Wimbledon (Last Facebook Diary Entry)

Here is the last of my Facebook diary entries, from 8th May 2012. The following day I turned to WordPress:

Having broken not one but two cafetiere glasses last week I walked to Wimbledon and back in search of new ones. Wimbledon, land of Starbucks, Costa and Cafe Nero. Wimbledon, where, in my childhood, you could smell coffee roasted and being ground in a shop along the broadway where I rode the last of the original trams to run in London in the early 50s. Wimbledon, where Centre Court is a modern shopping mall sporting, among other outlets, Whittards (of Chelsea) where I bought the replacement glasses. Centre Court is alongside the grand 30s Town Hall of my youth which is now a Tescos.

Nothing stands still, said Heraclitus.

On the way there, in Mostyn Road, I exchanged ‘good morning’s with a man who looked so like Stan Laurel that I half expected him to scratch his head in the comedian’s idiosyncratic way.

After a fry-up in the Mica Cafe (Wimbledon’s best , if you don’t go up the hill to Wimbledon Village where a fry-up is a full English breakfast) I returned by a circuitous route involving Dorset Road, Circle Gardens, and Mostyn Road.

This evening Jackie and I ate at the Watch Me, our favourite Sri Lankan restaurant on Morden Road.

The Earth

My return journey today from Nottingham was uneventful. Louisa drove me to Nottingham Station and Jackie collected me at New Milton.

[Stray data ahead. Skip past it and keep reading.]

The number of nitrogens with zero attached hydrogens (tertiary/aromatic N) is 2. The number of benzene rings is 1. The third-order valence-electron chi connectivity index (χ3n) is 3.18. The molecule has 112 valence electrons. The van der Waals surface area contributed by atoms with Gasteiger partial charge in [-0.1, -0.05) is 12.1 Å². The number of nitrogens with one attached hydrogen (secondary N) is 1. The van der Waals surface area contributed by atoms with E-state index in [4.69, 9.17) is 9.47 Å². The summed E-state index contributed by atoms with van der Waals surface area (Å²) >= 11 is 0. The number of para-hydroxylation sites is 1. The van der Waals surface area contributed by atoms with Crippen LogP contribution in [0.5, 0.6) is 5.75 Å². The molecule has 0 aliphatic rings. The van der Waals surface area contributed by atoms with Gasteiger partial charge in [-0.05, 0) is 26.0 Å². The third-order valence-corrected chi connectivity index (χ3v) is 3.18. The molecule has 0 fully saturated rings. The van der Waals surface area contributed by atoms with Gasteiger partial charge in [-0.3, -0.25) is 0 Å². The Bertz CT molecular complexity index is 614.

I have quoted Heraclitus’s observation that ‘all is flux, nothing stays still’, in an earlier post. There is no greater example of this than the planet on which we live, which, as Richard Fortey, so eloquently describes in his ‘Earth An Intimate History’ which I finished reading this evening. I had plenty of time on trains in the last couple of days to make considerable headway in this book which I began reading a short while ago.

The John Day Fossil Beds001

The author is clearly a considerable geologist with a gift for explaining his science in a method intelligible to the layperson. His intention is to pass on his study of tectonic plates. I do not pretend that I will be able to remember what I have learned from this book, but I did find most of it understandable. His grasp of historical and prehistorical context makes it clear that human beings have come and gone in a minuscule fraction of the life of the earth. And my memory span will pale into insignificance in comparison to the lifetime of humanity.

Fortey explains how subterranean influences determine what happens both above and below sea level. He claims that ‘the face of the earth has its character scoured upon it by the elements, but they can only work on what has been set upon the surface by forces operating in the hidden depths. He has a gift for description, and uses plentiful simile such as ‘the chances of picking up a good rock sample [ with a simple dredge ] are about the same as catching a fish with a pair of tweezers at the end of a long pole’.

Beginning with volcanoes, the writer uses different well known phenomena to illustrate the various geological conditions and effects that he covers. Finally he covers the oceans and continents as a cohesive whole.

Bay of Naples001Bay of Naples002

He begins with Vesuvius and the Bay of Naples, and rounds it off neatly by finishing his summarising world tour at the same place.

A final quotation from T.S. Eliot’s ‘Little Gidding’ reinforces the point:

‘We shall not cease from exploration/ And the end of all our exploring/ Will be to arrive where we started/ And know the place for the first time.’

These illustrations are taken from my Folio Society edition of 2011, the first, of The John Day Fossils Beds National Monument, Oregon, USA,  being repeated on the cover boards.

This evening Jackie and I dined on Mr Pink’s fish and chips and pea fritters, with pickled onions and gherkins. Jackie drank Hoegaarden, and I drank Doom Bar.